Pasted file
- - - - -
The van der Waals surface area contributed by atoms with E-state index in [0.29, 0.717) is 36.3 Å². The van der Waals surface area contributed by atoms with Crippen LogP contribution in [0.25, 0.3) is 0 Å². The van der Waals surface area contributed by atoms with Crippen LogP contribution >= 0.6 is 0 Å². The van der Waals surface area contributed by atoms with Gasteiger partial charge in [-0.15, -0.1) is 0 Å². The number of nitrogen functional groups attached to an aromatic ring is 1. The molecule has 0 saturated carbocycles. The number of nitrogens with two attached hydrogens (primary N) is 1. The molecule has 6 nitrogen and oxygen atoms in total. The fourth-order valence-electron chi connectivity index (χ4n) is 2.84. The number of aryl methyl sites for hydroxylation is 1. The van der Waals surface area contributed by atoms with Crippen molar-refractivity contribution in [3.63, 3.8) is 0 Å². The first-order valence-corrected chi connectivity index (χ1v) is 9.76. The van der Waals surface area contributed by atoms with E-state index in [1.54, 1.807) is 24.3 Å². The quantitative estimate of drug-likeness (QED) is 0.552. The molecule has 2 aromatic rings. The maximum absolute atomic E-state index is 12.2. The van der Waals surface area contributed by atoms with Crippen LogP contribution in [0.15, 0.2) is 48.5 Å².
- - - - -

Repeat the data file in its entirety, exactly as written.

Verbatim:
The van der Waals surface area contributed by atoms with E-state index in [0.29, 0.717) is 36.3 Å². The van der Waals surface area contributed by atoms with Crippen LogP contribution in [0.25, 0.3) is 0 Å². The van der Waals surface area contributed by atoms with Crippen LogP contribution >= 0.6 is 0 Å². The van der Waals surface area contributed by atoms with Gasteiger partial charge in [-0.15, -0.1) is 0 Å². The number of nitrogen functional groups attached to an aromatic ring is 1. The molecule has 0 saturated carbocycles. The number of nitrogens with two attached hydrogens (primary N) is 1. The molecule has 6 nitrogen and oxygen atoms in total. The fourth-order valence-electron chi connectivity index (χ4n) is 2.84. The number of aryl methyl sites for hydroxylation is 1. The van der Waals surface area contributed by atoms with Crippen molar-refractivity contribution in [3.63, 3.8) is 0 Å². The first-order valence-corrected chi connectivity index (χ1v) is 9.76. The van der Waals surface area contributed by atoms with E-state index in [1.54, 1.807) is 24.3 Å². The quantitative estimate of drug-likeness (QED) is 0.552. The molecule has 2 aromatic rings. The maximum absolute atomic E-state index is 12.2. The van der Waals surface area contributed by atoms with Crippen LogP contribution in [0.15, 0.2) is 48.5 Å².